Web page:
Short stories: T.C. Boyle's "Wild Child," Jim Harrison's "The Farmer's Daughter" and Amy Bloom's "Where the God of Love Hangs Out"

By Sarah L. Courteau
Wednesday, February 10, 2010

A guide to new collections from some of fiction's top authors.

For years, the publication of another work of fiction by T.C. Boyle has been as dependable as the eruption of Old Faithful. His novels often suffer from this rigorous research-and-development schedule, but Wild Child (Viking, $25.95) is a reminder of the pleasures of his short stories. The 14 pieces in this collection showcase the skills of a master -- of the ironic, the absurd, the tragic -- forced by the confines of the form to shed his characteristic indulgences in favor of precision-cut narratives.

It's hard to shake the suspicion that Boyle is a particularly devoted newspaper reader, searching out the kernels of stories in human nooks and crannies and then clothing them with his own imagination. In "Sin Dolor" a village doctor befriends a boy who cannot feel pain; rather than rendering him superhuman, this deficit leaves the boy vulnerable to exploitation. "The Unlucky Mother of Aquiles Maldonado" records the travails of a young Mexican man who makes it big as an American baseball star and throws his money around back home, where kidnappers are looking for their next mark. In "Admiral" a recent college grad with too much time on her hands takes care of a $250,000 cloned Afghan hound for a rich, childless couple, in a layered tale about the limits of love, money and science. The haunting title story is a novella that packs into 65 pages the brief, impenetrable life of a feral boy plucked from the woods of Napoleonic France. Boyle transcends the bare historical facts of this real-life case without sentimentalizing a figure who remained an awkward enigma to everyone who tried to civilize him.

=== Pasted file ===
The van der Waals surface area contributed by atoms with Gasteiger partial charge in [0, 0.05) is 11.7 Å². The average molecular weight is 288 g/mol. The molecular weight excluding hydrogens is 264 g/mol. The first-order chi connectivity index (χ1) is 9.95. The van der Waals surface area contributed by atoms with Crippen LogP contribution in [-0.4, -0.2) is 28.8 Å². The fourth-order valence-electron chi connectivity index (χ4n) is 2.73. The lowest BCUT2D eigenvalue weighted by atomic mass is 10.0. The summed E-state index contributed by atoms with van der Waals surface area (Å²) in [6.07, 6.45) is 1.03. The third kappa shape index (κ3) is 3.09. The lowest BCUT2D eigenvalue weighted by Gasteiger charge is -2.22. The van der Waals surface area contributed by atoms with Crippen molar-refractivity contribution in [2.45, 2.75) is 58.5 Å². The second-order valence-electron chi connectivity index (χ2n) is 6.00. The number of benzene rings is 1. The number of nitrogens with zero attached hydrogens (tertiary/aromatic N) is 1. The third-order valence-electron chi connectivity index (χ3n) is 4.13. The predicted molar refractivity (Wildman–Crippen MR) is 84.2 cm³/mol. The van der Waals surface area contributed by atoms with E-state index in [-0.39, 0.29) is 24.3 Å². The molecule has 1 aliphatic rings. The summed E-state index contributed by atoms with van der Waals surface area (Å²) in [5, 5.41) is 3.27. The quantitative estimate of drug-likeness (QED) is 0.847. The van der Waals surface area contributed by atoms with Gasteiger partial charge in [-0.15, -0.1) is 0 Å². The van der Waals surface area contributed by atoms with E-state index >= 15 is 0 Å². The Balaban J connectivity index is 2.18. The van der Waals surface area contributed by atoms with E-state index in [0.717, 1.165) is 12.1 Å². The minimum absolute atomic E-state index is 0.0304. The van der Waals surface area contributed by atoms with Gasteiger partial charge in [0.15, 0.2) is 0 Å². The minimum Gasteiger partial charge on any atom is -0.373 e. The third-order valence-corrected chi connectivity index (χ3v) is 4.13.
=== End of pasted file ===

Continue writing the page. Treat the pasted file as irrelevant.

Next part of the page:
Jim Harrison, another formidably prolific writer, presents us with three new novellas -- a form he has practically staked out as his own -- in The Farmer's Daughter (Grove, $24). They range over familiar territory: wide open spaces, lots of sex and fishing, and paroxysms of violence. The Patsy Cline country song "The Last Word in Lonesome Is Me" makes a cameo in each story -- deliberate wink or lazy tic, it's hard to say. The title novella, about a young girl who comes of age in the wilds of Montana, reads like an old man's fantasy of a girl's sexual awakening. With her faithful dog and horse by her side, she plots rifle-strapped revenge after being sexually assaulted, then develops a romance with a much older man, all the while reading most of the Western canon in her spare time. Another story, featuring Harrison's recurring character Brown Dog, a hapless, horny Chippewa drifter who drags along a daughter born with fetal alcohol syndrome, has its moments. But, like Brown Dog himself, it doesn't dwell anywhere for too long. The final tale, which concerns a boy who is bitten by a wolf and a hummingbird during a trip to Mexico with his bumbling ornithologist father, is the one that's memorable. The young man becomes a werewolf, and his desperate attempts to manage a normal life for himself amid periodic bouts of lust, voracious meat-eating and aggression speak to anyone who has striven to make his way in the world hobbled by a dark past or a debilitating condition. It's an entirely fitting subject for a writer who often seems to spin his tales outside of time.

Amy Bloom's slim collection Where the God of Love Hangs Out (Random House, $25), which follows her much-praised 2007 novel "Away," is an antidote to the testosterone-laced worldview. These are quiet, well-executed tales of love, loss and family -- women's territory, as some might have it -- that certainly draw on Bloom's experiences as a psychotherapist. But "Where the God of Love Hangs Out" has a bit of a crazy-quilt feel; it's about two-thirds of a book. In a poignant cycle of four stories, longtime friends William and Clare begin an adulterous affair almost against their will, drawn to each other despite the sinews that bind them to others. Bloom beautifully evokes the tenderness of this guilty love between two imperfect people. In another quartet of stories (three of which were published in Bloom's previous collections "Come to Me" and "A Blind Man Can See How Much I Love You"), a woman and her stepson negotiate the emotional fallout from the death of her husband, his father -- and the perilously intense feelings they have for each other. There are a few stand-alone stories, but they recede beside Bloom's longer, linked cycles and feel shuffled in. Bloom's book is a reminder that a short story, unlike a serviceable table wine, shouldn't be presented simply to complement the main course.

Courteau is literary editor of the Wilson Quarterly.

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